How many times have you heard someone who feels wronged swear he or she will see justice done “even if I have to take this case all the way to the Supreme Court”?
Not so fast, my indignant friend. The odds of any ordinary citizen having his or her grievance heard by the highest Court in the land may not be much higher than the chance of winning the Powerball lottery. The business of getting an appeal heard by the Supreme Court (in legal terms, having the Court grant a petition for writ of certiorari, or “cert petition”) is big business. Virtually all the seventy-five to eighty petitions the Court grants each year, out of the ten thousand or so filed, bear the signatures of a small number of elite lawyers who practice in large law firms with offices in Washington.
What is more, a Reuters study (referenced in a Christmas Day New York Times editorial), concluded that the single most important issue determining whether the Court granted a cert petition was not the type of issue or whether the circuit courts were split on the issue presented or whether a significant federal statute or constitutional principle was at stake. No, the best predictor of whether the Court would grant a cert petition was the presence or absence of the signature of one of the fewer-than-seventy members of this informal Supreme Court bar club on the document.
The firms in which the members of this clubby group of lawyers hold partnerships represent almost exclusively, except for pro bono work, large corporate clients — the S&P 500 corporations and their largest privately-held counterparts. And because of conflicts of interest, most of these firms disqualify themselves from representing plaintiffs in, say, environmental or employment disputes.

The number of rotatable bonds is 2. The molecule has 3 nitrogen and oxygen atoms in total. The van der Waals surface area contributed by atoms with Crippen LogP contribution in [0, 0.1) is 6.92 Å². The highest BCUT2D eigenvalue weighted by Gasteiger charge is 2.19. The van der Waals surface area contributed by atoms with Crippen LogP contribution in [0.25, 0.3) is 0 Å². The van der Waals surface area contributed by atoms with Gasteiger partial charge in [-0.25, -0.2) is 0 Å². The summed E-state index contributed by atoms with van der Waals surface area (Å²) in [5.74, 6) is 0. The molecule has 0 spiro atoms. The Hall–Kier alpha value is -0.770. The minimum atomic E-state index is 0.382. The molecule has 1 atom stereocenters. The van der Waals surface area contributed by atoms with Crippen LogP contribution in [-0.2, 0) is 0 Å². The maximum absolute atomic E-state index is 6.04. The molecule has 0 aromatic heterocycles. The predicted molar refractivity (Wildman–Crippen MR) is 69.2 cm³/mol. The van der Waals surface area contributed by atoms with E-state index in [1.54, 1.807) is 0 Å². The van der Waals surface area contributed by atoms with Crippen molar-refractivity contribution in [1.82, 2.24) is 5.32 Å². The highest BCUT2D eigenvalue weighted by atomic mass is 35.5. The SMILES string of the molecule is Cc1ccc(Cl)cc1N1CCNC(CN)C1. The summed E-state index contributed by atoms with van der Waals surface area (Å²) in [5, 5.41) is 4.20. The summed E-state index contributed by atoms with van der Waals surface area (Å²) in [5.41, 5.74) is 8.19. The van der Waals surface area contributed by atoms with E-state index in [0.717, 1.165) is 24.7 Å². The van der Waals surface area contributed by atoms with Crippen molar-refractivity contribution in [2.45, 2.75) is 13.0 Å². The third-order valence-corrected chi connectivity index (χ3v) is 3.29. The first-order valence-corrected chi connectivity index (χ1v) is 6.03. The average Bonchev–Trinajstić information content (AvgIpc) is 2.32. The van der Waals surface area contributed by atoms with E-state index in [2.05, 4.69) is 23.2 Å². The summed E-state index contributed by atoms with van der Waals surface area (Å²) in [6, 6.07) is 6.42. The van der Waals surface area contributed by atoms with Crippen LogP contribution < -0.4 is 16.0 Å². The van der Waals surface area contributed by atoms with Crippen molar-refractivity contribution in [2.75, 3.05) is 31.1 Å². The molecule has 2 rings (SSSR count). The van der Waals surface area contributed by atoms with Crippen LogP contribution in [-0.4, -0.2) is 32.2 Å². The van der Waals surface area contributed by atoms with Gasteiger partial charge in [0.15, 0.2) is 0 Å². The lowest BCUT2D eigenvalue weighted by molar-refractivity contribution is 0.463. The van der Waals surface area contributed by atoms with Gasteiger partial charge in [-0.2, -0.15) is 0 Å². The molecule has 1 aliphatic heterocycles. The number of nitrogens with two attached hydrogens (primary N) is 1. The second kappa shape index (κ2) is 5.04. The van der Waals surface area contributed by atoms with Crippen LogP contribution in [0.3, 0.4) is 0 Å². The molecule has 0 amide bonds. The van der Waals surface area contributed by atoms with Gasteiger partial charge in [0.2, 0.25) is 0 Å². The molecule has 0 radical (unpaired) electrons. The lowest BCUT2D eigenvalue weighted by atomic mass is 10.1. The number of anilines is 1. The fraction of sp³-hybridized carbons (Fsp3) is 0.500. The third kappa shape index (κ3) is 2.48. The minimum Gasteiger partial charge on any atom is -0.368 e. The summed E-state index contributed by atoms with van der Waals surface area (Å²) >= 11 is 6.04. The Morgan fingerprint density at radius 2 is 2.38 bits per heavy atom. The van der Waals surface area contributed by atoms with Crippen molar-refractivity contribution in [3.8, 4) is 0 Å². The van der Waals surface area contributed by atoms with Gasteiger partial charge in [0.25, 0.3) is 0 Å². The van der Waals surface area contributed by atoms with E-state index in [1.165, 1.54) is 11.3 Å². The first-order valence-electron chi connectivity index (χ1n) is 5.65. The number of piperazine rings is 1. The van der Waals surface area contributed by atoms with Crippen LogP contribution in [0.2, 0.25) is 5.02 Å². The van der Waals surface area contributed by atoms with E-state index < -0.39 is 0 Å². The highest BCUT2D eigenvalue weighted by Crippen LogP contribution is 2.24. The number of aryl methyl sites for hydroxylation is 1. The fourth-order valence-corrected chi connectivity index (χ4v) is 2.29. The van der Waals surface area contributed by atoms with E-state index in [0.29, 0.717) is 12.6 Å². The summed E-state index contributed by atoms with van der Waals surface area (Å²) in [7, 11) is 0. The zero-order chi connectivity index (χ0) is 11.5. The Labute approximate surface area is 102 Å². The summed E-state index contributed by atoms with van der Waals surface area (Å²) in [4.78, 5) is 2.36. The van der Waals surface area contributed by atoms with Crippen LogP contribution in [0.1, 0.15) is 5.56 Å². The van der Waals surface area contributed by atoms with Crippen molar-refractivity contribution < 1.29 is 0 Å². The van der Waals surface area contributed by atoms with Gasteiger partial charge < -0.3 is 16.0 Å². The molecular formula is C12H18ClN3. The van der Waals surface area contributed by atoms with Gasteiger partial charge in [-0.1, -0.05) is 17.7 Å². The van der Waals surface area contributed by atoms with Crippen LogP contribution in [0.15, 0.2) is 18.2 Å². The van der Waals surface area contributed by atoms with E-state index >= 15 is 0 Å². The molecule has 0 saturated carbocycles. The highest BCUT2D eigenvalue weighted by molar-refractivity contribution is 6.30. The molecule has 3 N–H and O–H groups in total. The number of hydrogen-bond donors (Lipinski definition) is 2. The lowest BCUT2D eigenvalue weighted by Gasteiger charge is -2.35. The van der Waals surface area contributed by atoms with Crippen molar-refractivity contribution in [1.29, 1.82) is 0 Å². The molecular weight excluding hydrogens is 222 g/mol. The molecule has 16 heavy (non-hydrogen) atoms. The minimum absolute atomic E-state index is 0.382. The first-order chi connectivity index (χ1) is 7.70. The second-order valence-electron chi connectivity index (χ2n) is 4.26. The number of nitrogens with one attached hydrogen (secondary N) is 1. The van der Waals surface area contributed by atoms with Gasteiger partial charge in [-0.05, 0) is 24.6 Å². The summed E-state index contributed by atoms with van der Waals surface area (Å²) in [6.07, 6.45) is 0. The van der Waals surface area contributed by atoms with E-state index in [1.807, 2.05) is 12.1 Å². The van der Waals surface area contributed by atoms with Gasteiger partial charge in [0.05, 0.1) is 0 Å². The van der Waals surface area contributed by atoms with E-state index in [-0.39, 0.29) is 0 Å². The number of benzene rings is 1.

According to the New York Times article cited above, one former federal appeals judge, J. Micheal Luttig, has complained that the members of the Court and the elite advocates who appear before them have become “detached and isolated from the real world, ultimately at the price of the healthy and proper development of the law.”
Stunted development of the law isn’t the only price of the Court’s detachment. At Gettysburg, Abraham Lincoln spoke eloquently of his “resolve that these dead shall not have died in vain . . . and that government of the people, by the people, for the people, shall not perish from the earth.” The dearest price of the Court’s isolation from the rest of us must surely be that government “of the people, by the people, for the people” has indeed perished from the United States. Even at the highest level in the federal courts, which should serve as the people’s final place to have their say, and indeed most evidently there among the three branches of government, the United States has become an oligarchy where only the richest and most powerful corporations may have their voices heard.